Solution: Physicians should schedule routine follow-ups with their patients regarding prescription medications, especially medications with known serious adverse effects.
3. Committing To Render Patient Treatment At A Particular Place Or Time
If a physician fails to keep up the promise of rendering treatment at a certain place or time, the physician may be held liable on the legal theory of breach of contract and abandonment. For example, a physician may ask the patient to go to a certain hospital for further treatment or surgery, promising that the physician will come and see the patient there or during the hospital stay.
This type of situation usually occurs in OB/GYN cases. The gynecologists usually promise pregnant women that they will be present during the delivery but fail to show up. Though the physicians are not obligated by law to fulfill such wishes, they can still attend if they have made such promises.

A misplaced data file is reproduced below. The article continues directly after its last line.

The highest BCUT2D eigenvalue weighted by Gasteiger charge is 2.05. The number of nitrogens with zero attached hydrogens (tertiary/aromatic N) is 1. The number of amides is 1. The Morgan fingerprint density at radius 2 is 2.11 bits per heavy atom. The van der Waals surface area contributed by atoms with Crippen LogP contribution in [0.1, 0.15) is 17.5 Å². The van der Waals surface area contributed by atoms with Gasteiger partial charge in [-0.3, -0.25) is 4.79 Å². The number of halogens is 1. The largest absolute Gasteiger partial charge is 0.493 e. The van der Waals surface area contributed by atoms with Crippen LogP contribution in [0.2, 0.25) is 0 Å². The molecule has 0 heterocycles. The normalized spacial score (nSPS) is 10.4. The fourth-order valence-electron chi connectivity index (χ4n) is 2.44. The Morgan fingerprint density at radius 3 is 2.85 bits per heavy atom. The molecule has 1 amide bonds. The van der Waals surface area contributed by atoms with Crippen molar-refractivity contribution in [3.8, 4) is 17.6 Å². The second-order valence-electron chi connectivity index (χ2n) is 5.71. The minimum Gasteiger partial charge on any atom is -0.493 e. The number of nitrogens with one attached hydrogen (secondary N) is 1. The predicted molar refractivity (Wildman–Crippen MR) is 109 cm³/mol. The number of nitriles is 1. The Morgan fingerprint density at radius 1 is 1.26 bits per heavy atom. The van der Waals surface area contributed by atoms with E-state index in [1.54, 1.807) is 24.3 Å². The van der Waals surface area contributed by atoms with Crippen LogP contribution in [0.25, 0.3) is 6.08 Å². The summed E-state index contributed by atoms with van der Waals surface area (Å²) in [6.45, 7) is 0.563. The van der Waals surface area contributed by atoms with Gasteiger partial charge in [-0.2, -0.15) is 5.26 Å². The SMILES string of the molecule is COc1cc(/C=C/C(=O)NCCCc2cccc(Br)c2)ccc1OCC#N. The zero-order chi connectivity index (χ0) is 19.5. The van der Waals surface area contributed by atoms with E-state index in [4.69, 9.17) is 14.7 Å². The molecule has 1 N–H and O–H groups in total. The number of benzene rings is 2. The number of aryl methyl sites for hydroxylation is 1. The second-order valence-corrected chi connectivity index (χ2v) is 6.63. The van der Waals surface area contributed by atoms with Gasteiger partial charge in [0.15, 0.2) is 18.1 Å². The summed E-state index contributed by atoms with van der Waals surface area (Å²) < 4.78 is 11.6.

Solution: Physicians must refrain from making any promises, including place and time, to the patients.
4. Failing To Provide Information About Other Surgeons Involved In Different Phases Of Surgical Procedure
An abandonment claim can arise when the doctor fails to inform the patient about another surgeon(s) performing the surgical procedure. It can be an instance of “ghost surgery” where a patient’s operation is performed by another surgeon other than the patient’s surgeon.